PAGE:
The CDC stopped tracking most COVID-19 cases in vaccinated people. That makes it hard to know how dangerous Delta really is.

coronavirus testing
A nurse administers a COVID-19 test at a testing site in Suffolk County, New York, on December 18, 2020. John Paraskevas/Newsday via Getty Images
  • The CDC stopped monitoring non-severe COVID-19 cases among vaccinated people in May.

  • It's hard to assess Delta's risk without knowing what mild breakthrough cases look like - or whether they're becoming more common.

  • Vaccines still seem highly effective against the variant, though.

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It was great news: From January to April, just 0.01% of vaccinated Americans - around 10,000 out of 100 million people - got breakthrough infections, or cases of COVID-19 diagnosed after they were fully immunized.

That's according to a report from the Centers for Disease Control and Prevention, which also indicated that certain coronavirus variants were to blame for most of these breakthrough cases. However, the CDC only had genetic sequencing for around 5% of the post-vaccine infections, and the report didn't include data about the Delta variant. That strain, first detected in the US in March, might pose the greatest challenge to vaccine efficacy.

But before more data could be collected to answer these lingering questions, the CDC stopped tracking breakthrough infections that resulted in asymptomatic, mild, or moderate cases. Since May 1, the agency has only reported and investigated coronavirus infections among vaccinated people that resulted in hospitalization or death.

Sequencing efforts in the US haven't ramped up much, either: The country is still only sequencing about 1.4% of its coronavirus cases, according to data from GISAID, a global database that collects coronavirus genomes.

That means it's difficult to tell exactly how much of a risk the Delta variant poses to vaccinated people. Researchers still don't know whether Delta makes breakthrough cases more common, or what the typical symptoms of a breakthrough infection caused by Delta look like. As a result, vaccinated people may have a hard time weighing the risks of returning to normal social activities or knowing what to expect should they develop a rare breakthrough case.

In a recent blog post for Harvard Health Publishing, Robert Shmerling, an associate professor of medicine at Harvard Medical School, called the CDC's decision not to track all breakthrough cases "surprising" and "disappointing."

"By tracking only cases requiring hospitalization or causing death, we may miss the chance to learn how people with 'milder' disease are affected by Delta or other variant infections, such as how long their symptoms last and how the infection may disrupt their lives," Shmerling told Insider.

He added that the US could also miss important information about which vaccines are most effective against Delta, how long vaccine protection against the variant lasts, and whether the timing of a second vaccine dose might determine one's likelihood of a breakthrough case.

The CDC told Insider that in a substantial proportion of reported breakthrough cases, data on symptoms is missing, "which is one reason why CDC is publicly reporting hospitalized and fatal cases."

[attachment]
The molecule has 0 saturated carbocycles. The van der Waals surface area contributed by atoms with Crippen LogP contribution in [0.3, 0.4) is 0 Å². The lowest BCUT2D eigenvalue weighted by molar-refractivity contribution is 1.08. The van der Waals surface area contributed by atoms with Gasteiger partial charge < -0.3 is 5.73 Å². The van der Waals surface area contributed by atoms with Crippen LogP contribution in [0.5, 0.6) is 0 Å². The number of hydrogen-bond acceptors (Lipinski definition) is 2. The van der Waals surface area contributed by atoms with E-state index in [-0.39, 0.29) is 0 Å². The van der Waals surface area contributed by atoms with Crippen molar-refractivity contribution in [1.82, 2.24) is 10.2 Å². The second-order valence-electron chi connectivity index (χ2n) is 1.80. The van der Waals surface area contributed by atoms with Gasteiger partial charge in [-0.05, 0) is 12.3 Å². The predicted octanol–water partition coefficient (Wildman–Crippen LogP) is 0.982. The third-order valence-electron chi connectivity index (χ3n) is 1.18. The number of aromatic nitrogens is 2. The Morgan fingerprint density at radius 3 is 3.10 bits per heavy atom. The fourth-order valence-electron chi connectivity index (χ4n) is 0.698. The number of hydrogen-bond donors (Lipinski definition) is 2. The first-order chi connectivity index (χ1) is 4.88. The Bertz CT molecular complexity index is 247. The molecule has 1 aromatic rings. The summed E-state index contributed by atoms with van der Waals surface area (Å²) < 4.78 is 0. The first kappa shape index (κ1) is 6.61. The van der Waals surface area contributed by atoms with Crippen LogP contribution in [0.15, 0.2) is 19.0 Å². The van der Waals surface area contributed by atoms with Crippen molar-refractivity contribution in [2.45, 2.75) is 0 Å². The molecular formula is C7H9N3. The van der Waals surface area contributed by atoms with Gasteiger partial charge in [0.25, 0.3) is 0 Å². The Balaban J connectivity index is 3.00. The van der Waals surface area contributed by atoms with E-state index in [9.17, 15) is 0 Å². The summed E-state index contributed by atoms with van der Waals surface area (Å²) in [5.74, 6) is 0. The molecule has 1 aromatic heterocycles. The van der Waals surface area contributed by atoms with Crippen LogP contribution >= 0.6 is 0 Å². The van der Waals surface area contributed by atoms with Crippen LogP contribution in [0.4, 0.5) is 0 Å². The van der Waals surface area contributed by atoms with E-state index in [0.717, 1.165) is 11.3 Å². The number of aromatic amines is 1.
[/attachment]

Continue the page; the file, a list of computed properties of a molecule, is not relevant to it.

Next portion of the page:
The agency added that its Emerging Infections Program is still working with nine states to obtain sequencing data from breakthrough cases - including asymptomatic and mild ones.

How well do vaccines protect against Delta?

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RN Janelle Roper, left, administers the Pfizer COVID-19 vaccine to nurse anesthetist Kate-Alden Hartman. John McDonnell/The Washington Post via Getty Images

So far, data suggests that vaccines hold up extremely well against Delta: Public Health England analyses have found that two doses of Pfizer's vaccine are 96% effective at preventing hospitalizations in cases involving the variant, and 88% effective at preventing symptomatic illness. Two doses of AstraZeneca's vaccine, meanwhile, are around 92% effective at preventing hospitalizations and 60% effective at preventing symptomatic COVID-19 from Delta.

Moderna announced on Tuesday that its vaccine is also highly effective against Delta based on lab studies, though the efficacy was slightly diminished compared to the original strain. And South African researchers recently found that among people who'd received the Johnson & Johnson vaccine, 94% of breakthrough infections were mild - including those caused by Delta.

However, Public Health England found that one shot of either Pfizer's or AstraZeneca's vaccines was just 33% effective at preventing symptomatic COVID-19 from Delta. Israeli health officials also reported last week that as many as half of new COVID-19 cases in Israel are among vaccinated people, with the majority of cases being driven by the Delta variant. (However, vaccinated people in Israel appeared to develop milder cases than unvaccinated people.)

Shmerling said that finding out which variants are responsible for most breakthrough cases - whether it's Delta or another strain - could help vaccine manufacturers learn whether they need to modify their current shots or roll out boosters more quickly.

"It's possible that tracking the severe cases would give us enough information about which variants are responsible for most breakthrough infections," he said. "But, again, the more we know about all breakthrough cases, the better we'll understand how they occur."

Hilary Brueck contributed reporting.

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